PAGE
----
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Should I rescind my HGVC?

Terence0414

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Today I attended a HGVC presentation with my wife. I ended up signing a contract for 7000pts every other year at around $25000 with another initial bonus of 7000pts.

Should I rescind my membership? Is mine a good deal? I like the idea of vacation club but I heard much better deal can be found from resale?

Thank you
 

Jason245

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You don't know what you bought or if it was a good deal...ergo you should not have bought in first place.. logic says to get out of contract

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alexadeparis

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Today I attended a HGVC presentation with my wife. I ended up signing a contract for 7000pts every other year at around $25000 with another initial bonus of 7000pts.

Should I rescind my membership? Is mine a good deal? I like the idea of vacation club but I heard much better deal can be found from resale?

Thank you
Considering you can pay about a dollar a point for an *annual* contract on the resale market, you should rescind ASAP!
 

presley

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If you want to pay 1/3 of that amount and still have all the exact same benefits, cancel that contract and buy resale through an independent broker.
 

alwysonvac

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RESCIND and RESEARCH

You'll only have one chance to rescind compared to multiple opportunities to purchase from the developer (if you chose to buy from the developer later). The timeshare developers will always have incentive offers (such as bonus points) to get folks to buy.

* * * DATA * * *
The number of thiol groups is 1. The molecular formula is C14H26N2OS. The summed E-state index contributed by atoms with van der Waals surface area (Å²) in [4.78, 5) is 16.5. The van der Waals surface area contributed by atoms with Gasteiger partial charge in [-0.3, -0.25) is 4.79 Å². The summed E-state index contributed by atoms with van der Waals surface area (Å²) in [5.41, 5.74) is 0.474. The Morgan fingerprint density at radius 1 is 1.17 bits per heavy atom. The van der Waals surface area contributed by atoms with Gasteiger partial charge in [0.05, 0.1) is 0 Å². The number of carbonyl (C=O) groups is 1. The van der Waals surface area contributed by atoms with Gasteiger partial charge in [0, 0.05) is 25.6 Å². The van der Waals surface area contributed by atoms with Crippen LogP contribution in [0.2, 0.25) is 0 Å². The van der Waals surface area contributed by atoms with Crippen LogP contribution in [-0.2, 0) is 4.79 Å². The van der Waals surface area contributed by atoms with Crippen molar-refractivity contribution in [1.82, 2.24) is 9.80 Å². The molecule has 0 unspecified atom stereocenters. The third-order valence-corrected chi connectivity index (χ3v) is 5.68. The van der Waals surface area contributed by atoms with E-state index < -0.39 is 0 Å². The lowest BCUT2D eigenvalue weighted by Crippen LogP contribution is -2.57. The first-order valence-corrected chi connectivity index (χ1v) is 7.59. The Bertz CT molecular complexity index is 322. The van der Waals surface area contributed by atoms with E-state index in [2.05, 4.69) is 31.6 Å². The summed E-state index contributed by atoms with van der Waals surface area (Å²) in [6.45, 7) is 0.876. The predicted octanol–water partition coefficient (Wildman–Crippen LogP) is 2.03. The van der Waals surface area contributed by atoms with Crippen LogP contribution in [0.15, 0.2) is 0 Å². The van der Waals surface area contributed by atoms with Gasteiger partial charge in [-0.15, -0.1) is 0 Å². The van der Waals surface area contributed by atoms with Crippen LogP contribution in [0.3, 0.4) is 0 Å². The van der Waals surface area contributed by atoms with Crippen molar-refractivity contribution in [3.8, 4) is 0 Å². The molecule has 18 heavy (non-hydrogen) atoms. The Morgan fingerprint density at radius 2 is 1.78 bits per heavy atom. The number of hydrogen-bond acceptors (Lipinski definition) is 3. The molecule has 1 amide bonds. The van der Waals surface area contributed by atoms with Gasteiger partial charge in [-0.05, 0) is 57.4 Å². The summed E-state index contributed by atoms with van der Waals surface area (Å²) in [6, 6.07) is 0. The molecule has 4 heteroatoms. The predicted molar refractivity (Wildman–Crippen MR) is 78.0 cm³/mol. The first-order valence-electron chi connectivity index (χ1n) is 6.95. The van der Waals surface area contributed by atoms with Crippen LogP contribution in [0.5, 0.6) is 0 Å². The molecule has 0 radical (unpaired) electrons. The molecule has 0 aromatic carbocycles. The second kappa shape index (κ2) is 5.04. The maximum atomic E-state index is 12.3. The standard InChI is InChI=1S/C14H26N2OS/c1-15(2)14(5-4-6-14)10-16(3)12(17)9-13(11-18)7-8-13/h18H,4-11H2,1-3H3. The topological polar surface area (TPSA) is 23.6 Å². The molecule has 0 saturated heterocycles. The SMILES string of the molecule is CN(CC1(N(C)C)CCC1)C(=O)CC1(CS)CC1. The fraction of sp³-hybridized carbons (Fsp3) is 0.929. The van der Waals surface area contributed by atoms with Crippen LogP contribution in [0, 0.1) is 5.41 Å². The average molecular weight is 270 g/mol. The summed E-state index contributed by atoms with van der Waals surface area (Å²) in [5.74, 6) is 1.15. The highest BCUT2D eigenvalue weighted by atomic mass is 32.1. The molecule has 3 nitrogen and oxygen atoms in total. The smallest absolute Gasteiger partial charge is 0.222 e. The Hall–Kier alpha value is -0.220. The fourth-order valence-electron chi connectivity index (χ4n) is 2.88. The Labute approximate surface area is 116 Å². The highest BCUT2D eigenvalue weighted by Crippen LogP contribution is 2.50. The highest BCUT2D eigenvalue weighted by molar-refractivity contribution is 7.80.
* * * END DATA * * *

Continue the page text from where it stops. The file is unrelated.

Don't have a discussion with the sales office. They will only try to scare you away from Resale
See this old thread "Eight Reasons NOT to buy Resale" - http://www.tugbbs.com/forums/showthread.php?t=97652

With HGVC resale, the only thing you don't get is Elite Status but that requires a purchase of 14,000 HGVC points. And normally not worth it
Take the time to make a decision that's best for you and your family after you have all of the facts. Hilton is not the only game in town.;)
And avoid being taken - http://www.tugbbs.com/forums/showthread.php?t=215883

Here's what I wrote on another thread

Whatever you decide, don't put all of your future vacation dollars into timesharing.
This will give you the flexibility in the future to choose the best way to visit your desired destinations. There might not be a timeshare at the location that you want to visit or if there is a timeshare it may be very hard to get an exchange. You may also want to visit a destination in an entirely different way via a cruise, hotel/resort stay, special discounted travel package, tour company, beach house rental, etc.

Also, don't base your purchase decision simply on the Hilton name or what you might have heard from a Hilton timeshare presentation.
I suggest that you take some time to research before you act on anything you heard from the sales guys. Try to learn as much as you can about Hilton's timeshare system ("reality" vs "fantasy"). Think about where you want to go. Look at the locations offered by Hilton. Also take a look at the RCI Resort directory to see if they offer resorts that meet your needs (in terms of location, quality, amenities, etc) and read the reviews. One size doesn't fit all. You'll have to decide what's best for you and your family.

Here are some links.
TUG Advice Page for HGVC - http://tug2.net/timeshare_advice/hilton-grand-vacation-club-timeshare-information.html
HGVC Program - http://www.hgvclubprogram.com/
HGVC Club Rules - http://www.hgvclubprogram.com/resources/club-rules/
HGVC Fee Schedule - http://www.hgvclubprogram.com/resources/fee-schedule/
HGVC Resorts (includes point requirements for each resort) - http://www.hgvclubprogram.com/resorts/
Number of units at each Club resort - http://www.tugbbs.com/forums/showthread.php?t=218728
RCI Resort Directory - http://www.rci.com/resort-directory/landing
Good Luck :)
 
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LannyPC